DETECTIVE PIKACHU and the PokéRenaissance
It doesn’t take much effort to remember how widespread the Pokémon craze was some 20-odd years ago. In fact, it’s practically been ingrained in our collective consciousness just how much buzz this international phenomenon had produced. Within two years of their debut, the original games gained massive commercial acclaim in the States, and from there quickly opened the floodgates for Pokémania: the anime series, spin-offs, manga adaptations, trading cards, and merchandise out the wazoo. And we all ate it up.
However, Pokémon during the 1990s was more than just an inescapable fad for youth culture. It also became how droves of young people interacted with each other: connecting Gameboys to battle via cables that were way too short, showing off and trading the cards with your friends because no one knew how the Hell to play the game, bonding over who could sing the inanely-catchy theme song or the PokéRap the best. Even now there exists some semblance of that initial outbreak of Pokémania, with droves of devoted fans swearing by their favorite generation and singing its praises to others within their niche.
It was a different time
Now look at today. Ever since the flash in the pan that was Pokémon GO, the IP has exploded back into the fray, rising from the doldrums of the early aughts and breaking their shackles of creative stagnation. The mainstay series has found its second wind and is the strongest-selling series on the 3DS, with all four pairs of games since X and Y boasting immense, active communities in both the competitive and casual scenes. And it’s not just video games: Pokémon has branched its way into other markets, with themed restaurants, stores devoted to Pokémon memorabilia, and National Pokémon Championships.
But just as Pokémon’s reach has expanded, so too has the idea of Pokémon itself. Nintendo has loosened its pearl-clutching attitude over this entrenched franchise, and for the first time in decades has put its trust in the hands of outsiders. This has manifested with the brand taking some uncharacteristic risks, such as with the 3D fighting game POKKÉN TOURNAMENT developed by Bandai Namco. Hell, the public interest in Pokémon-related projects has gotten so high that we are even getting a high-budget, live-action movie produced by Legendary slated for release next year. The question we’re left with, then, is whether this is just a resurgence in what was once popular, or a rebirth? And if it is a rebirth, what distinguishes this PokéRenaissance?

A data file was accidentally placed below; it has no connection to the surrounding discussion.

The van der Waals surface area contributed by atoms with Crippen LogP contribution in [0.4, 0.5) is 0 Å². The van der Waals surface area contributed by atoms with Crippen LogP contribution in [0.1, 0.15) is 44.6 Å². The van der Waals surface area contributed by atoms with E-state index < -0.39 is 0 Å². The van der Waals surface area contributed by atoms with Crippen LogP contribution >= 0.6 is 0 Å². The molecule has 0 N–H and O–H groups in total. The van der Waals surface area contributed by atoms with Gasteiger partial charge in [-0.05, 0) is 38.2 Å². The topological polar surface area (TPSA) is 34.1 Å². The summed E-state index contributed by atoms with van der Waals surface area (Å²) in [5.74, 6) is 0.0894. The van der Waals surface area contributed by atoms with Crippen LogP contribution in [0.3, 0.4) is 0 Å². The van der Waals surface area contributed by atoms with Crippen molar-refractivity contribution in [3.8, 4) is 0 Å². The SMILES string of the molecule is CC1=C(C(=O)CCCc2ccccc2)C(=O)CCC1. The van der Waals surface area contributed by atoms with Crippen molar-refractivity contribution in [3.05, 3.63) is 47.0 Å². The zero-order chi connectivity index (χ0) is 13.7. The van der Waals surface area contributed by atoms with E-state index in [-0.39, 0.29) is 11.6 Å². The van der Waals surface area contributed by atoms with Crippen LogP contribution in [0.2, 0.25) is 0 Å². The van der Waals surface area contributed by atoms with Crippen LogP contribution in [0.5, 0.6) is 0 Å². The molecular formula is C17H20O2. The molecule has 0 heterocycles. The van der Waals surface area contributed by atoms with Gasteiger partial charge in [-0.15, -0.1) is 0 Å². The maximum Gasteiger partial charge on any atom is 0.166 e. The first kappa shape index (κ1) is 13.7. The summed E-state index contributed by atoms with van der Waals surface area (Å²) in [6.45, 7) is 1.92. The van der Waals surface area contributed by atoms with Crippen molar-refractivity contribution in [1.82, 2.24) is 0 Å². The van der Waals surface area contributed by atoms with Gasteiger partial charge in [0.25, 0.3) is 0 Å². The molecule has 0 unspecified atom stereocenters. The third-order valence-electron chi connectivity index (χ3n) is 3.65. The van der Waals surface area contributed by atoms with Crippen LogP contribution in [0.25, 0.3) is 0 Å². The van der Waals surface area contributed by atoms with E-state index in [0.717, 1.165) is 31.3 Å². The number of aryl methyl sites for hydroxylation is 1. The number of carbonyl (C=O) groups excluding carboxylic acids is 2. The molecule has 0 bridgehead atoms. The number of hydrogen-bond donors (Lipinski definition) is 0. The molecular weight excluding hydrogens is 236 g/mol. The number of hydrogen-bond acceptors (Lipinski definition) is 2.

Unfortunately, it has nothing to do with Hawaiian cuisine
Before we begin, I would be remiss to underscore the stake GO had in reaffirming the IP’s image in the public consciousness, or how the app attracted as many as it did by invoking a heavy sense of nostalgia. However, what I feel worked even better for GO, as well as worked towards realizing this PokéRenaissance, was its focus towards greater interaction between users. Effectively, certain social aspects were brought to light with that focus, augmenting the IP’s approach and helping the brand evolve. Through the integration of broader audiences and a greater emphasis on the framing of the game world, GO explored Pokémon in a different light. For the first time, our world and the world of Pokémon were one and the same, and this was all achieved without losing the property’s childlike charm.
It is with that in mind that we delve into the IP’s unorthodox new exemplar, DETECTIVE PIKACHU. The game centers around Tim Goodman, a young man who travels to Ryme City in an attempt to find clues regarding his missing cop father. Within minutes of walking the streets, the young man is met by the eponymous Detective Pikachu: a gruff gumshoe of a Pokémon who, for reasons unknown, can only be understood by Tim. Taking advantage of the odd linguistic connection they share, the duo join forces to investigate suspicious occurrences around Ryme City, solve crimes, and attempt to crack the case of the missing Detective Goodman. Puzzle solving and Pokémon-based hijinks ensue.